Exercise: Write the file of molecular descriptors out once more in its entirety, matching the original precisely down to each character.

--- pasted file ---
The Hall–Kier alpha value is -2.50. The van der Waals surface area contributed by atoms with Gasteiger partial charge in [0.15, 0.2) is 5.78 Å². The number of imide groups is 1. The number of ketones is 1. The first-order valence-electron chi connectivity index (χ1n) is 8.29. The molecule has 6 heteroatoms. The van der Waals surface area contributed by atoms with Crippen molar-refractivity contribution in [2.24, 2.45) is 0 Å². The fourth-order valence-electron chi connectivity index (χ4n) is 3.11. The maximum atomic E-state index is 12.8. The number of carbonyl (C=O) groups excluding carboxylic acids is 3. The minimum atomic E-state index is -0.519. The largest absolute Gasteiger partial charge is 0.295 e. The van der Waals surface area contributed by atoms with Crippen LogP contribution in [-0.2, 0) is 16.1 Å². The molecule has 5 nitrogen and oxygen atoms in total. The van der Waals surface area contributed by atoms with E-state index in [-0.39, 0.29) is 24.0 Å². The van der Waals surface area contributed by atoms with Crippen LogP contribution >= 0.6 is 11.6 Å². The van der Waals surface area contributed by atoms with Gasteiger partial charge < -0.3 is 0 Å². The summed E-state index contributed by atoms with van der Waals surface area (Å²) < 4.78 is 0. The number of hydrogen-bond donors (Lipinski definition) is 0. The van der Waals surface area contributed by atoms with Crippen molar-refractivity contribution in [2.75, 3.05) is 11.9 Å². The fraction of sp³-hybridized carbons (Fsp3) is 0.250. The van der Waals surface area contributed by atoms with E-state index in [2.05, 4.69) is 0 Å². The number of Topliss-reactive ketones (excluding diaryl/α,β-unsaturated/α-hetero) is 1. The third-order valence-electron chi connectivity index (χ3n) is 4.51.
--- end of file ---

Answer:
The Hall–Kier alpha value is -2.50. The van der Waals surface area contributed by atoms with Gasteiger partial charge in [0.15, 0.2) is 5.78 Å². The number of imide groups is 1. The number of ketones is 1. The first-order valence-electron chi connectivity index (χ1n) is 8.29. The molecule has 6 heteroatoms. The van der Waals surface area contributed by atoms with Crippen molar-refractivity contribution in [2.24, 2.45) is 0 Å². The fourth-order valence-electron chi connectivity index (χ4n) is 3.11. The maximum atomic E-state index is 12.8. The number of carbonyl (C=O) groups excluding carboxylic acids is 3. The minimum atomic E-state index is -0.519. The largest absolute Gasteiger partial charge is 0.295 e. The van der Waals surface area contributed by atoms with Crippen LogP contribution in [-0.2, 0) is 16.1 Å². The molecule has 5 nitrogen and oxygen atoms in total. The van der Waals surface area contributed by atoms with E-state index in [-0.39, 0.29) is 24.0 Å². The van der Waals surface area contributed by atoms with Crippen LogP contribution >= 0.6 is 11.6 Å². The van der Waals surface area contributed by atoms with Gasteiger partial charge < -0.3 is 0 Å². The summed E-state index contributed by atoms with van der Waals surface area (Å²) < 4.78 is 0. The number of hydrogen-bond donors (Lipinski definition) is 0. The van der Waals surface area contributed by atoms with Crippen molar-refractivity contribution in [2.75, 3.05) is 11.9 Å². The fraction of sp³-hybridized carbons (Fsp3) is 0.250. The van der Waals surface area contributed by atoms with E-state index in [2.05, 4.69) is 0 Å². The number of Topliss-reactive ketones (excluding diaryl/α,β-unsaturated/α-hetero) is 1. The third-order valence-electron chi connectivity index (χ3n) is 4.51.